Opening with Cholodenko's Sundance-winner 'High Art'
SAN FRANCISCO — After seeing dramatic attendance leaps in the last several years, the San Francisco Intl. Lesbian & Gay Film Festival’s 22nd annum is expanding from 10 to 11 programming days. Event unspools June 18-28 at the city’s Castro, Victoria and Roxie venues.
Opener is the October Films pickup and recent Sundance prize-winner, Lisa Cholodenko’s edgy drama “High Art.” Despite pic’s advance critical buzz, it will be interesting how this heroin-addled lesbian drama plays to the fest aud — which, in the past, has bridled when given non-feel-good fare on “party” nights. Helmer and stars Ally Sheedy and Radha Mitchell are expected to attend.
Less likely to stoke controversy is the serio-comic closing selection, fellow Sundance preemer “Relax … It’s Just Sex” by prior SF Gay Fest aud award-winner P.J. Castellaneta (“Together Alone”), who will bring along his topliners Jennifer Tilly, Lori Petty and Mitchell Anderson.
Several other ’98 Sundance titles figure prominently, including Jimmy Smallhorne’s gritty Irish-emigre portrait “2×4,” plus docs “Party Monster” and “Out of the Past.”
Offshore feature highlights include the West African drama “Dakan,” Zhang Yuan’s Chinese-French “East Palace, West Palace,” Greek-French biopic “Cavafy,” U.K.’s “Like It Is,” the Spanish “Honey I’ve Sent the Men to the Moon,” Germany’s “Sex/Life in L.A.” and Turkish “Steam.”
World preem of ‘Hard’
Among the 281 vid and film works from 24 countries to be screened is world preem of John Huckert’s violent American indie thriller “Hard,” plus U.S. preems for U.S. comedy “Totally Confused,” Boy George-narrated Brit “fairy tale,” “The Wolves of Kromer” and Canadian docu “Erotica: A Journey Into Female Sexuality.”
At kickoff press conference, fest director Michael Lumpkin said, “It’s a great thing for queer cinema that so much is being made,” and suggested the ongoing boost in submissions has allowed the fest to be “more selective … more in control of what the festival looks like.”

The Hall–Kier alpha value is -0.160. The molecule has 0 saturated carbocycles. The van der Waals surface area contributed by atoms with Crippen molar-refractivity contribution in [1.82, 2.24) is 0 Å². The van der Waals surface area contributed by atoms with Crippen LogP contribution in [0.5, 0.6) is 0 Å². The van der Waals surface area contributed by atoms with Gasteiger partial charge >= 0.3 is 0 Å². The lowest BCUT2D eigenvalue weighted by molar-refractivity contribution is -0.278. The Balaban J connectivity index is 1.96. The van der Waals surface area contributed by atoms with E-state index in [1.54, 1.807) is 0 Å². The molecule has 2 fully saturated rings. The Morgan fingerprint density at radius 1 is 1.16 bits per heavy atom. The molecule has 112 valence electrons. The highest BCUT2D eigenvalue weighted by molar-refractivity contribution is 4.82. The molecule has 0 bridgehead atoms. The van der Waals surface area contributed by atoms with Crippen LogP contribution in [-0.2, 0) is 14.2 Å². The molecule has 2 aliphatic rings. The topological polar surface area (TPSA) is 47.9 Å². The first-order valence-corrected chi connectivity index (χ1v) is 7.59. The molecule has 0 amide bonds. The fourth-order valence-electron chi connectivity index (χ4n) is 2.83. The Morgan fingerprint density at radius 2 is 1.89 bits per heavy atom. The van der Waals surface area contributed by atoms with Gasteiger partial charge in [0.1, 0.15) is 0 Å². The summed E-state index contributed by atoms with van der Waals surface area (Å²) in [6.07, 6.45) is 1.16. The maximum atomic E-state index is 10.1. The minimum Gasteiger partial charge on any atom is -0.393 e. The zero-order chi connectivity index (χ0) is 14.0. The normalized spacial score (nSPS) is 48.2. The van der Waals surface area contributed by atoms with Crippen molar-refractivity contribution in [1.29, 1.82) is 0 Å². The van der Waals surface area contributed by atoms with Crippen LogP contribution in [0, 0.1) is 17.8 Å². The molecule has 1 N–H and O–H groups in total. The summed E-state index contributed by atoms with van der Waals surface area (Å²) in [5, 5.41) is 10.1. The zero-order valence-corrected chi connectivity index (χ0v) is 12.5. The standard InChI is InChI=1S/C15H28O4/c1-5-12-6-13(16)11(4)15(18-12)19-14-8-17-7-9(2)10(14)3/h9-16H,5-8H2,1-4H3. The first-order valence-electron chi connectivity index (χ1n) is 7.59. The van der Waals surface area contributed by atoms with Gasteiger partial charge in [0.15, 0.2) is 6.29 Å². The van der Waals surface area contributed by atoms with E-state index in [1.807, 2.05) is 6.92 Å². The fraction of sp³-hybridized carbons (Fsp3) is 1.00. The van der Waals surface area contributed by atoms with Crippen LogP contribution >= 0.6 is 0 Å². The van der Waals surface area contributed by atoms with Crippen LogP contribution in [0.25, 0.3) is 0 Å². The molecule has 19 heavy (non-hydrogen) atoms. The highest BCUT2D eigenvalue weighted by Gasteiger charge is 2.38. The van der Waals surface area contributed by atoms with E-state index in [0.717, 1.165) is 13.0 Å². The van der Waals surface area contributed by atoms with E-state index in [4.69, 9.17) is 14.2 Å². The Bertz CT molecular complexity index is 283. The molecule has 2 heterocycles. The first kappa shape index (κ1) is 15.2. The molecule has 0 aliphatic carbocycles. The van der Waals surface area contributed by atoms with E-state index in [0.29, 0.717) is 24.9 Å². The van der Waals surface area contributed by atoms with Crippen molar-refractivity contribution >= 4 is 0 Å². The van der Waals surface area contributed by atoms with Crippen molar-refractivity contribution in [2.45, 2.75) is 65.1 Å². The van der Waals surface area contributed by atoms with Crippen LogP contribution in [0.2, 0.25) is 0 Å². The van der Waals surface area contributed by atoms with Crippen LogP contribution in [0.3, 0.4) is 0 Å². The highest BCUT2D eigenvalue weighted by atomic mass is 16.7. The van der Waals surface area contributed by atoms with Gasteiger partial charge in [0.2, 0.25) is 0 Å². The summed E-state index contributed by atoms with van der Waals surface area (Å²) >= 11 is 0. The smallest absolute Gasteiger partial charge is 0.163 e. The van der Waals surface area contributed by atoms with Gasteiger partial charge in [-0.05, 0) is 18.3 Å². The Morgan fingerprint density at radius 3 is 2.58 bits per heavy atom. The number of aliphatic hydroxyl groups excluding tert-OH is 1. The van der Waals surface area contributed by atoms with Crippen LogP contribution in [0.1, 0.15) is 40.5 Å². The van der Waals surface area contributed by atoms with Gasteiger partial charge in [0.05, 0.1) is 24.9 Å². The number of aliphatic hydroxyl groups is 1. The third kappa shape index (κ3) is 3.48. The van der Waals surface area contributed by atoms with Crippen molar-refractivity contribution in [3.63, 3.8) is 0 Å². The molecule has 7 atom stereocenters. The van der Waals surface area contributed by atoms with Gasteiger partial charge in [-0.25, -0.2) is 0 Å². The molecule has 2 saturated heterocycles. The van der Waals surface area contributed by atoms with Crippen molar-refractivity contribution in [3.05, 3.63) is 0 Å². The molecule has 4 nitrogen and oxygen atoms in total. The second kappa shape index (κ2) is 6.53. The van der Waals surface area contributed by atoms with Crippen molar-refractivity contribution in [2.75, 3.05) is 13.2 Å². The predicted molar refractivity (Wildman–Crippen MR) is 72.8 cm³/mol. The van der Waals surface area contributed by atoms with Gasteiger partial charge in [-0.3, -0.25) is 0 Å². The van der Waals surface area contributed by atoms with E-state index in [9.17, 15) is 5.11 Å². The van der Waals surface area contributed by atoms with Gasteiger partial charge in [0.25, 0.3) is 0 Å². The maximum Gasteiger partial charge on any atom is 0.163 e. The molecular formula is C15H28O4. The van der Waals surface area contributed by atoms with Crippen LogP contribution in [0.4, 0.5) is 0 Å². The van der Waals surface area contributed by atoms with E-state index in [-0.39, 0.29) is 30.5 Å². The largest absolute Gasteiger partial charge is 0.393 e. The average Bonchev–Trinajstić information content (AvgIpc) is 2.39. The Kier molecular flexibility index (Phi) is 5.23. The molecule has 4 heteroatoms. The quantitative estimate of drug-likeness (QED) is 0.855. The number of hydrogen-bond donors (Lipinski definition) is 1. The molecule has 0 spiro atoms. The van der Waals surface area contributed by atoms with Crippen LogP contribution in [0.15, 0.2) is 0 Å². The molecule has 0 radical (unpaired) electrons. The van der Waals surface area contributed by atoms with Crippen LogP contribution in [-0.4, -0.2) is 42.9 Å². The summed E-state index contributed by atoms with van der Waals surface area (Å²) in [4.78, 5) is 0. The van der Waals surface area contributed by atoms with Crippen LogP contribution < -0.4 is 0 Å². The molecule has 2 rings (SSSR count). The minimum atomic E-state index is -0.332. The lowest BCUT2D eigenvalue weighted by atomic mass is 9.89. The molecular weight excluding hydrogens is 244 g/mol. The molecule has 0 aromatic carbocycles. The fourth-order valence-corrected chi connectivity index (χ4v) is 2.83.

Despite booking of a June 19 panel discussion entitled “Why Are There So Few Lesbian Features?” sked itself evidences no such shortage, with notable titles, beyond those mentioned above, encompassing “Desert Hearts” helmer Donna Deitch’s new docu about her cancer-felled actor friend Gwen Welles, “Angel on My Shoulder”; plus Susan Murska and Greta Olafsdottir’s crossdresser-bashing nonfiction “The Brandon Teena Story.”
‘The Real Ellen Story’
Full-length vids likely to attract attention are “k.d. lang — Live in Sydney”; stand-up comic Karen Reno’s star-studded “docudramedy” “Reno Finds Her Mom”; the complex look at erstwhile abortion-rights players “Roe vs. Roe”; and “The Real Ellen Story.”
Fest administration hopes to lure latter’s ever-controversial subject Ellen DeGeneres (and g.f. Anne Heche) up north for its June 19 screening.
The 1998 Frameline Award goes on opening night to “High Art” producer Dolly Hall — also a force behind other ’90s gay pics “The Wedding Banquet,” “The Incredibly True Story of Two Girls in Love” and upcoming disco-era study “54.”
Another in-person honoree is seminal Warhol Factory glamazon Holly Woodlawn, who will appear before June 27 reprise of her biggest moment, Paul Morrissey’s 1970 “Trash.”
Special sidebars emphasize representation of bisexuals and female-to-male-transsexuals on screen; there’s also a “Queer Innovators” series retrospecting avant-garde works from Kenneth Anger through Barbara Hammer, Marlon Riggs and Su Friedrich.